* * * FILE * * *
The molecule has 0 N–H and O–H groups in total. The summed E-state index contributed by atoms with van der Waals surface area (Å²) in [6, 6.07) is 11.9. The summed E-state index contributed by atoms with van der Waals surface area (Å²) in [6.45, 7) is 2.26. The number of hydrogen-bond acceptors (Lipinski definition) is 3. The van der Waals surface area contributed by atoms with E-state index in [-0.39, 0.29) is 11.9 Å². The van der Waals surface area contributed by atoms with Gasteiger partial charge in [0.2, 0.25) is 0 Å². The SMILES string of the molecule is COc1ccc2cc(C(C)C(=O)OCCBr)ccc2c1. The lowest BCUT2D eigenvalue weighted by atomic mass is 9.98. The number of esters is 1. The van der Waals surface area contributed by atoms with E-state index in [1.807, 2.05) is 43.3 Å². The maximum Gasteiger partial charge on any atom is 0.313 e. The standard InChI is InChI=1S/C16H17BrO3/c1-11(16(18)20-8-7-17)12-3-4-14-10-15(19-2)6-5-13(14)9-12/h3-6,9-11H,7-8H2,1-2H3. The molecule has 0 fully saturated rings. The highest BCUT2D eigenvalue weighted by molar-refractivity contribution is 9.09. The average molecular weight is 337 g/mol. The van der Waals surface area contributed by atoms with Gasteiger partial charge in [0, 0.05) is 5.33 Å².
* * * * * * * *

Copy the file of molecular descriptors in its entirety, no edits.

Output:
The molecule has 0 N–H and O–H groups in total. The summed E-state index contributed by atoms with van der Waals surface area (Å²) in [6, 6.07) is 11.9. The summed E-state index contributed by atoms with van der Waals surface area (Å²) in [6.45, 7) is 2.26. The number of hydrogen-bond acceptors (Lipinski definition) is 3. The van der Waals surface area contributed by atoms with E-state index in [-0.39, 0.29) is 11.9 Å². The van der Waals surface area contributed by atoms with Gasteiger partial charge in [0.2, 0.25) is 0 Å². The SMILES string of the molecule is COc1ccc2cc(C(C)C(=O)OCCBr)ccc2c1. The lowest BCUT2D eigenvalue weighted by atomic mass is 9.98. The number of esters is 1. The van der Waals surface area contributed by atoms with E-state index in [1.807, 2.05) is 43.3 Å². The maximum Gasteiger partial charge on any atom is 0.313 e. The standard InChI is InChI=1S/C16H17BrO3/c1-11(16(18)20-8-7-17)12-3-4-14-10-15(19-2)6-5-13(14)9-12/h3-6,9-11H,7-8H2,1-2H3. The molecule has 0 fully saturated rings. The highest BCUT2D eigenvalue weighted by molar-refractivity contribution is 9.09. The average molecular weight is 337 g/mol. The van der Waals surface area contributed by atoms with Gasteiger partial charge in [0, 0.05) is 5.33 Å².